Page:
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The great super debate

One must-read article:

The great super debate

John Collett | September 9 2009 | The Sydney Morning Herald & The Age
After seeing a quarter of their retirement nest egg wiped out between November 2007 and March this year, super fund members were jolted out of their complacency. Funds had sustained their biggest losses since compulsory super was introduced in 1992 and bewildered members were forced to pay attention.
And while some of the losses have since been clawed back, it has been a massive blow for those near the end of their working life.
How, then, do ordinary members of the public judge whether their super fund is any good?
Most of the information and comparison tables that consumers see are the work of a few research houses. But consumers only get half the story because bad performers are seldom mentioned. Researchers generally prefer to deal in the good news.
Currently, there are only voluntary industry standards as to how funds should report their returns and fees. There is no single way laid down as to how funds should value, and how frequently they should value, their unlisted investments, such as infrastructure and property.
The regulator, the Australian Prudential Regulation Authority (APRA), offers guidelines on best practice but there are no regulations forcing funds to report the data in the same way. And, each of the researchers takes a different view of how performances should be measured.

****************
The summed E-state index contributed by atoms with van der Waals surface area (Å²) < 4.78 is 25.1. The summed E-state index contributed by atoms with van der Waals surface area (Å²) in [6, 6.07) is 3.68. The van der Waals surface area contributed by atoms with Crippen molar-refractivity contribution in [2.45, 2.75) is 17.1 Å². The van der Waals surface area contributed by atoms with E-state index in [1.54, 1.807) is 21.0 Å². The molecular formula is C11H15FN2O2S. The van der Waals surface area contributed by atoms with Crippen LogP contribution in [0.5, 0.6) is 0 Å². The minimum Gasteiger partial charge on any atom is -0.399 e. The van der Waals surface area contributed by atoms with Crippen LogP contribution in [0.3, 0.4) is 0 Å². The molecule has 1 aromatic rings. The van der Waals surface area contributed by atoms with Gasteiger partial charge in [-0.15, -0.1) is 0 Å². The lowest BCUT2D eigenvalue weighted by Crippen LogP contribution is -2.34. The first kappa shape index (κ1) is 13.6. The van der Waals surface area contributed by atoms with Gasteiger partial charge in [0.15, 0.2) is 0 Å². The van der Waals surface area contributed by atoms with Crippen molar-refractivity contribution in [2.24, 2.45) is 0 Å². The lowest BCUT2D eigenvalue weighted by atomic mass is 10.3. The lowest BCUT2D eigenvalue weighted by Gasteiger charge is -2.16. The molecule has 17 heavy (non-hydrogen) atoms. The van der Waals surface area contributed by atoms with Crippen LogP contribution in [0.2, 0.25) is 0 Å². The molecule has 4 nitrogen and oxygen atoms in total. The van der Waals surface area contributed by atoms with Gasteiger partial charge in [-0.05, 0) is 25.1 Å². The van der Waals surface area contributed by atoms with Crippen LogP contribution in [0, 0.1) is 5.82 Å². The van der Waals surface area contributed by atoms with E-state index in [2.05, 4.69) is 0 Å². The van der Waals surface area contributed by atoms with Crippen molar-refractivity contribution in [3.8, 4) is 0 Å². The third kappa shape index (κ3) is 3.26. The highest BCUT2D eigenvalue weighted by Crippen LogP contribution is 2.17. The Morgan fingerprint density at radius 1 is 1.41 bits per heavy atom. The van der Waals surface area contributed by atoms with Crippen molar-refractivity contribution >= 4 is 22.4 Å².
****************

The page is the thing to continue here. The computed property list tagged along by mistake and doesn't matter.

On top of this, research firms cannot compel funds to provide their figures.

Biggest losers lost
How research is paid for is at the heart of the matter. The tables of the best performers and most highly-rated funds tend to see the light of day, while the others seldom do. A super fund might decide against being rated if the outcome is likely to be poor.
So if your fund has the dubious distinction of being the worst performer, it’s rare you will see it anywhere. This means there’s a skew towards the positive reports.
Last month, APRA issued tables of super fund performance data, which sent shock waves through the industry. Its tables highlight the poor-performing, high-fee funds in a way the researchers are not doing.
APRA produced a table of the biggest 200 funds, covering performance for the five financial years to 2008. It brought to light many big brand names of the retail sector that performed less than satisfactorily, such as AMP Eligible Rollover, Challenger Retirement Fund and Suncorp Master Trust.
The top performers were dominated by the not-for-profit sector, such as industry funds and corporate funds, including those available to the employees of banks.
APRA slammed
But what has prompted the Government to jump into this space?
Fees on Australian super funds are high by international standards. The hoped-for reduction and improved performance that super choice was meant to deliver when it was introduced four years ago has not eventuated.